Alaska Land-And-Shoot Referendum, Measure 6 (2000)

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The Alaska Land-And-Shoot Referendum, referred to on the ballot as Ballot Measure 6, was on the November 7, 2000 election ballot in Alaska.

Ballot Measure 6 was a veto referendum seeking to overturn a law recently passed by the Alaska State Legislature that allowed hunters to use airplanes to land and shoot wolves on the same day they fly. Gaining 53% of the vote meant that 53% of voters vetoed the recently-enacted legislation.

Election results

Alaska Land-And-Shoot Referendum, Measure 6
ResultVotesPercentage
Approveda Yes 147,408 53.5%
No127,88346.5%

Results from the Alaska State Government.[1]

Text of measure

The language that appeared on the ballot:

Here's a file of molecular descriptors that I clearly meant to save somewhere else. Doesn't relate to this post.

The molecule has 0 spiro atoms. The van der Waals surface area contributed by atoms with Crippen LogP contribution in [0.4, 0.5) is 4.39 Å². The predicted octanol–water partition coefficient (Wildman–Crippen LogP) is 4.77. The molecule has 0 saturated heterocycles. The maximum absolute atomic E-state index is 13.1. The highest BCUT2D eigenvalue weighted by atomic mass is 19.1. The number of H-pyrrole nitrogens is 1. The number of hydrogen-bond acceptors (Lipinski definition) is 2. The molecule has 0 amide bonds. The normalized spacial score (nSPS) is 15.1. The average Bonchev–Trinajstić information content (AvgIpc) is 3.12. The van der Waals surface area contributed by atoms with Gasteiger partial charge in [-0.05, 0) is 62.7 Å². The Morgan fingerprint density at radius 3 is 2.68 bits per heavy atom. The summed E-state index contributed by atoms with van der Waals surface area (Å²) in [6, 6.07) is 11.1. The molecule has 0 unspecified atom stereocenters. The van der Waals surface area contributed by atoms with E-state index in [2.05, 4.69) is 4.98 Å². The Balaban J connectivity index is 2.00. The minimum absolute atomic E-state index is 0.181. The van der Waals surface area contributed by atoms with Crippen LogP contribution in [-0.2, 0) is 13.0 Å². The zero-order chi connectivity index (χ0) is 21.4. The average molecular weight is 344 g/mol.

Voters are asked to either approve or reject a law allowing hunters to use airplanes to land and shoot wolves on the same day they fly. The law allows any person with a hunting or trapping license to land and shoot in areas established by the Board of Game. No additional permit may be required. The law also allows the Alaska Department of Fish and Game to use agents, as well as employees, to engage in same day airborne shooting of wolves. A yes vote rejects the law. A no vote approves the law.

History

In 1996, Alaska voters approved an initiative which banned land-and-shoot wolf hunting. The initiative was overturned in the 2000 legislative session with the passage of SB 267. Measure 6 sought to overturn the Legislature's action, thus re-enacting the ban on land-and-shoot wolf hunting.[2]

Use of veto referenda in Alaska

Alaskan wolf

The 2000 referendum was the third time Alaskans used their right of veto referendum. They used it first in 1968, with the Voter Registration Referendum, and again in 1976, with the Compensation and Retirement Referendum.

See also

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References